Everett High’s Garry Larson will travel to Washington, D.C., in July to help promote a program to increase the number of low-income students who are prepared to enter college.

Super Kid: Garry Larson, 17, Everett High School junior

EVERETT — Garry Larson is known around school for his inspirational poetry. This year he was selected as a GEAR-UP student Ambassador, and will travel to Washington, D.C., as a representative of students from Washington state.

GEAR-UP stands for Gaining Early Awareness and Readiness for Undergraduate Programs and aims to increase the number of low-income students who are prepared to enter college.

Question: Tell me about being a GEAR-UP Ambassador.

Answer: I’m going to Washington, D.C., in July. It is such an honor. I’m just humbled how they (my classmates) chose me out of all the other kids that I feel could be better than me, and I’m one out of six kids in the whole state. So I just want to put out a good word for everyone I love.

Q: What are your plans after high school?

A: I definitely want to go to a university. I’m not 100 percent sure, but I’m thinking Gonzaga or the UW. I don’t have a solid plan in place, but I really love science. I kind of want to go more into history, because I love about learning about the wars, and how we need to learn about history so we don’t repeat it.

Q: What was your home life like growing up?

A: I kind of have a complicated story because I lived in the foster care system for 10 years, so it was back and forth between Washington and California. I got adopted when I was 13, and I just kind of look at that as a second chance. Previously, I had no chance of success, I wasn’t in a position where I could flourish, but now I’m in a position where I’m succeeding in school, I’m starting to think about my potential.

Q: How does that translate into your high school life?

A: My identity is kind of pliable, just how I think of myself changes really quickly. Everyone my age questions who they are, and even I still do that. But my morals are established. Some of my future characteristics are open to question. I just think how much dramatically I’ve changed over time and how my outlook’s changed, and that’s why I like writing so much, it’s like keeping a log.

Also I can take different morals and lessons from poems I write and stories I tell. I just really love writing, because there’s a sort of rhythm that goes with it, and it ties into my love of music. You can even yell in part of your poem to emphasize certain events, or you can have a dramatic pause to let things sink in. I like to think of you know your heart beats in a rhythm, and that’s just like sometimes the tempos in my life change, and I love to write stories and songs in different tempos.

Q: How are your grades?

A: Three As, three B-plusses. They’re not perfect grades, I’m working on them. But having a job, (working) 4:30-9:30 p.m. sometimes… I’m getting better at time management, so hopefully they’ll start to bump back up. I try to do homework during school, during lunch, and sometimes when I get home from work at seven or eight and I’ll have time to do it after that.

Q: Your football teammates gave you an award a year or two ago. What was that about?

A: The Most Inspirational award. I enjoy writing poetry, and we were playing a rival school, and I read them a football poem I wrote to pump them up. They had me read it twice.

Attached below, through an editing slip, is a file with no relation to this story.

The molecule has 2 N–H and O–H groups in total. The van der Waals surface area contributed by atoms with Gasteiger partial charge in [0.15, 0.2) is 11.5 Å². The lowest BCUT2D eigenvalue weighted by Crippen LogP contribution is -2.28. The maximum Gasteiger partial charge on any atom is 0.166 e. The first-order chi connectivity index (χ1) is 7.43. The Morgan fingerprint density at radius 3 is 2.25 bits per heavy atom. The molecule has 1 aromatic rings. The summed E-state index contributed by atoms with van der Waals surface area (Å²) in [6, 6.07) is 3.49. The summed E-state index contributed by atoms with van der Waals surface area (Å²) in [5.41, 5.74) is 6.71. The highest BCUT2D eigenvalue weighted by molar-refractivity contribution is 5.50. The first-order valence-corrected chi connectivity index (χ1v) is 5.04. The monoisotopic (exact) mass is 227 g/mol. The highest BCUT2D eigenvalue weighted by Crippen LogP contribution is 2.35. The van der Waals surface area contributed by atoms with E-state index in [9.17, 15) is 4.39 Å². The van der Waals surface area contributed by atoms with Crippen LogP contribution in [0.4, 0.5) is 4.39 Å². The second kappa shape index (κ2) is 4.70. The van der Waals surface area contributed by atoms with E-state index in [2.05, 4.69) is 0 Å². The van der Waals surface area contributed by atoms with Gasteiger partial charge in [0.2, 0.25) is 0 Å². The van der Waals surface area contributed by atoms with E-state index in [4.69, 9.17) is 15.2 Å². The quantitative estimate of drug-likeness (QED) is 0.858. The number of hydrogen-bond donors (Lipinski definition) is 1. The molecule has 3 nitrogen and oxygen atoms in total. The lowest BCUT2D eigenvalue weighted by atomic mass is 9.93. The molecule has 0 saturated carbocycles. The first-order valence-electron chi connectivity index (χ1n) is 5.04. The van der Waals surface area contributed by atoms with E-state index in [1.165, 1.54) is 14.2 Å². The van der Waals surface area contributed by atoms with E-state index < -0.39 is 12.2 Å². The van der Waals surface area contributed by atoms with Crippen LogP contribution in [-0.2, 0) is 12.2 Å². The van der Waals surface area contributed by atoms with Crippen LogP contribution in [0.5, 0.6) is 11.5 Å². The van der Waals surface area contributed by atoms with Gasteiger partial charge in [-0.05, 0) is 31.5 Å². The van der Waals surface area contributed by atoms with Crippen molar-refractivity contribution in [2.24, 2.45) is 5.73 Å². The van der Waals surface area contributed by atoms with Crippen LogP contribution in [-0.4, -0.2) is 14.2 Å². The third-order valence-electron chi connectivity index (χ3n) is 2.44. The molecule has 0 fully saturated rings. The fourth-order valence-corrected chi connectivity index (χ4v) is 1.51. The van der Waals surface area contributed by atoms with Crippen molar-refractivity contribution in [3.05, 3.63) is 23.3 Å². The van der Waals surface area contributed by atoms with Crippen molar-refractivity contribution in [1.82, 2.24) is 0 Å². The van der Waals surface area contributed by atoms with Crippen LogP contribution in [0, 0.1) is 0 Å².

Q: How did you get started writing poetry?

A: I always loved writing as a kid. I struggled in school for a very long time, I learned a lot slower than the other kids. But I also excelled at writing, so I put all my energy into that. A few years ago, I started writing again because I didn’t want to lose that. And I started rhyming, and I thought, “This could be poetry.”

Q: What inspires your poetry?

A: I’m a very passionate person. I’ve always used writing to get my thoughts to organize them for other people to understand. Anything I’m passionate about, I go all out. I really like to inspire others, I don’t want them to get discouraged from pursuing their own talents.

Q: Do you rap as well?

A: A little bit. I still have to expand my horizons into that. I’m still just setting a base level of things I can do. I definitely want to do other things. Some music these days is a little too literal, it seems like it’s about drugs. I love music that’s poetic, when you listen to the lyrics it makes you think. I think Twenty One Pilots is really cool, they just implement so many literary elements into their singing, and it conveys other meanings.

Q: Do you have any favorite poets or writers?

A: Not necessarily. I just love listening to different spoken words from other people. Even though many people think Shakespeare is boring, when you’re reading it aloud, it’s just … whew! Mind blown.

Q: What’s your favorite Shakespeare play?

A: I’d have to say “Romeo and Juliet.” It’s kind of the mainstream one. It comes from a sense of identity, who you are. Even though I’m a little skeptical about the drama and the love, it makes you question your own morals, who you are. It’s kind of rebellious.

Q: What else do you enjoy doing in your free time?

A: I love to jog a lot. And listen to music. My body goes to a tempo with the music, and enters a rhythm, like my writing does. It connects the free-flowing thoughts in my mind. It can be like a hurricane at times, but when I connect them in writing, everything seems to make sense and I feel down to earth. Sometimes I feel I can jog 10 miles at a time, just to live in that moment.

Chris Winters: 425-374-4165; cwinters@heraldnet.com. Twitter: @Chris_At_Herald.

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